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Kaitlin Pollack

It’s no secret that our eight hours of Zoom school greatly surpasses the two hours of government-recommended daily screen time. The way we do things has drastically changed ever since the Covid-19 virus spread in the United States. With increasing cases in March and little knowledge of the virus, it was impractical and unsafe to continue in-person learning. At this time, the new concept of “Zoom school” emerged. This allowed students to continue attending school right from the safety of their own homes. Now, we have more knowledge of the virus, but Covid-19  has not been eradicated. Online school is a common, temporary solution to the ongoing problem of the pandemic, but it’s not always sunshine and butterflies. Let's take a look at how it affects high school students right here in HAFTR. 

We’ve all been stuck at home at one point since the start of the pandemic, but it seems students have very strong opinions about school from home. From a poll conducted among HAFTR students, it was found that 19 out of 20 people prefer in-person schooling over online school. HAFTR students also revealed the common struggles that they faced when stuck at home doing remote learning.  Ninth grade HAFTR student Maya Karasanti explains how one of the hardest parts about being stuck at home was being away from her friends. She also mentions how quarantine “really took a toll on my mental health,” whether it was the lack of social interaction or the overall workload. Studies have shown that when teens “contribute” to their social groups it can help them significantly with improved moods, lowered stress levels, and fewer health problems. Additionally, these interactions give teens a proper understanding of others and a sense of empathy. Since social interaction is so important at this age, being without it can have adverse effects on students.

Students interviewed also mentioned how the different learning environment, workload, and lack of social support affected them. Maya said that when she does remote learning while others are in school, it’s “hard to ask questions” and participate because “there are lots of distractions around the house.” Zoom complications are frequent, and sometimes it’s hard to see the board clearly.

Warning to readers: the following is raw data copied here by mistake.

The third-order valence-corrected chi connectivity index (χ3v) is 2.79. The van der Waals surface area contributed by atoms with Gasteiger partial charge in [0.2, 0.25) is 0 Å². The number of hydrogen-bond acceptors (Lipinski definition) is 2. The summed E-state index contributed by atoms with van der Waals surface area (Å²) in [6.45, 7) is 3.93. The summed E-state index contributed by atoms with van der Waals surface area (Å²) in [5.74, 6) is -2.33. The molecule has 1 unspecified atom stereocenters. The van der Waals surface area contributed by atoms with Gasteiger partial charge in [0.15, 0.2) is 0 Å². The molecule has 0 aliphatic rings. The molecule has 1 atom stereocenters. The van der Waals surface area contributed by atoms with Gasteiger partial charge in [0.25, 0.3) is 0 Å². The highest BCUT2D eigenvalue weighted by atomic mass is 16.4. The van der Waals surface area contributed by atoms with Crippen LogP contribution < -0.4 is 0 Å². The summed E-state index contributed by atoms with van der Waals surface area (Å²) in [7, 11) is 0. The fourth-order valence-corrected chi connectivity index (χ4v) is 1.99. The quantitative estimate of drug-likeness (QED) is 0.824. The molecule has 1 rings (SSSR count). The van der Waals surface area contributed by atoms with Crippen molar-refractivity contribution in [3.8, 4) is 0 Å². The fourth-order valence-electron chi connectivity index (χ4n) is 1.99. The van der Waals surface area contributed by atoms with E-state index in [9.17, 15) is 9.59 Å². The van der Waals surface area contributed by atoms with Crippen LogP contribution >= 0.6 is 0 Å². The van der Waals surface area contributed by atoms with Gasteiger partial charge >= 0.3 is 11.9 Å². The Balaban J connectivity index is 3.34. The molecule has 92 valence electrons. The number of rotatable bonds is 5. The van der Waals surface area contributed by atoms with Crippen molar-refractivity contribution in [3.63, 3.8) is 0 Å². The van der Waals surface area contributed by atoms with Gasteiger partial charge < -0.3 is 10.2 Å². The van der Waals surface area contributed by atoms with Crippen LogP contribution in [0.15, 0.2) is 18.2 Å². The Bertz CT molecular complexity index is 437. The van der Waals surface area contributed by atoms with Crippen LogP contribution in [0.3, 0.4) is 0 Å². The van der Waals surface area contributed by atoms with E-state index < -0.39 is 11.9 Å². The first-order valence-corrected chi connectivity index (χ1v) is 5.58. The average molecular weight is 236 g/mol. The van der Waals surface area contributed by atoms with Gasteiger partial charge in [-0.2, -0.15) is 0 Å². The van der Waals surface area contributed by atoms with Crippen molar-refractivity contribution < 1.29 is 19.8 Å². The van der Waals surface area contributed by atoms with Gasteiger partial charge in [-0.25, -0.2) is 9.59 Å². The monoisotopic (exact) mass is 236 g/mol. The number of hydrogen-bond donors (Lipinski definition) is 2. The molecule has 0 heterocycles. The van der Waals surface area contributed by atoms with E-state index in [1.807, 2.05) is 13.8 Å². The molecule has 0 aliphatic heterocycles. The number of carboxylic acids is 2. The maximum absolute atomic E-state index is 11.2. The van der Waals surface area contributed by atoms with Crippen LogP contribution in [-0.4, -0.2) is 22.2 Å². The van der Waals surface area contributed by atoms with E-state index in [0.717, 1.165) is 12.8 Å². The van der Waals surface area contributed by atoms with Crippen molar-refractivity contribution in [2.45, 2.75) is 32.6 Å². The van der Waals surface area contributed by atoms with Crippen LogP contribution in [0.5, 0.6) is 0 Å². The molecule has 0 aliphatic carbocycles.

Tenth-grade student Deborah Becker shares that teachers are not always as understanding when only a few students are at home. She shared personal experiences from a day she was learning from home while school Zooms were not working. This was stressful for her, as she was sometimes forced to teach herself the material from class on top of all her work for that class. Additionally, due to being exposed, Deborah was forced to quarantine multiple times. During these times, she had to take numerous tests. Deborah explained that “it takes a long time to print the papers and get everything you need, and by the time you’re ready to take the test, there’s barely any time left.” 

 Freshman student Michal Mari said that being online with everyone together or just by herself forced her to become more independent in learning the material. All three of these students agreed the workload was more difficult when they were online while other students were in class. When everyone was only online, the students noticed teachers began to take advantage of the “free time” and assign more work.

In addition to the negative mental effects, Zoom also causes problems with students’ physical health. Zoom school is set up with back-to-back classes. This allows little time for teenagers to engage in any sort of physical activity, or even time to get up from their desks as they would in physical school. Ninth grader Abbi Kammerman explains that when learning in person, students get the chance to move around from class to class and have a change in location, even if it's just slight. Abbi says losing this bit of movement is difficult for her when at home. It is recommended that kids 6-17 years old should get at least 60 minutes per day of moderate to vigorous physical activity, which should be mostly aerobic. Infrequent exercise is very dangerous and can lead to obesity, cardiovascular disease, high blood pressure, high cholesterol, bone health problems, increased feelings of depression and anxiety, and many more illnesses. With increased work and little movement, Zoom school may be putting some students’ health at risk. 

Even though Zoom school has been effective in limiting the spread of Covid-19, it’s important for teachers and faculty members to look into how it affects students. Teachers should be more understanding, offer extra help, and assign less work with students online. In addition, it's important to put in place an effective schedule that allows students to participate in some form of physical activity. While there is no immediate solution to the problems online school presents, it’s important for us to work towards solutions that can mitigate the negative effects of remote schooling. 


“Tips for Reducing Screen Time, Reduce Screen Time.” National Heart, Lung, and Blood Institute, 2013,

“New York Coronavirus Map and Case Count.” The New York Times, The New York Times, 1 Apr. 2020, 

Forder, Meghan  Lynch. “What Teens Gain When They Contribute to Their Social Groups.” Greater Good, 22 July 2019, 

 “American Heart Association Recommendations for Physical Activity in Adults and Kids.”, 2018,

 “Health Risks of an Inactive Lifestyle.” MedlinePlus, U.S. National Library of Medicine, 2 Dec. 2020,

Zoom School: A New Threat: Academics
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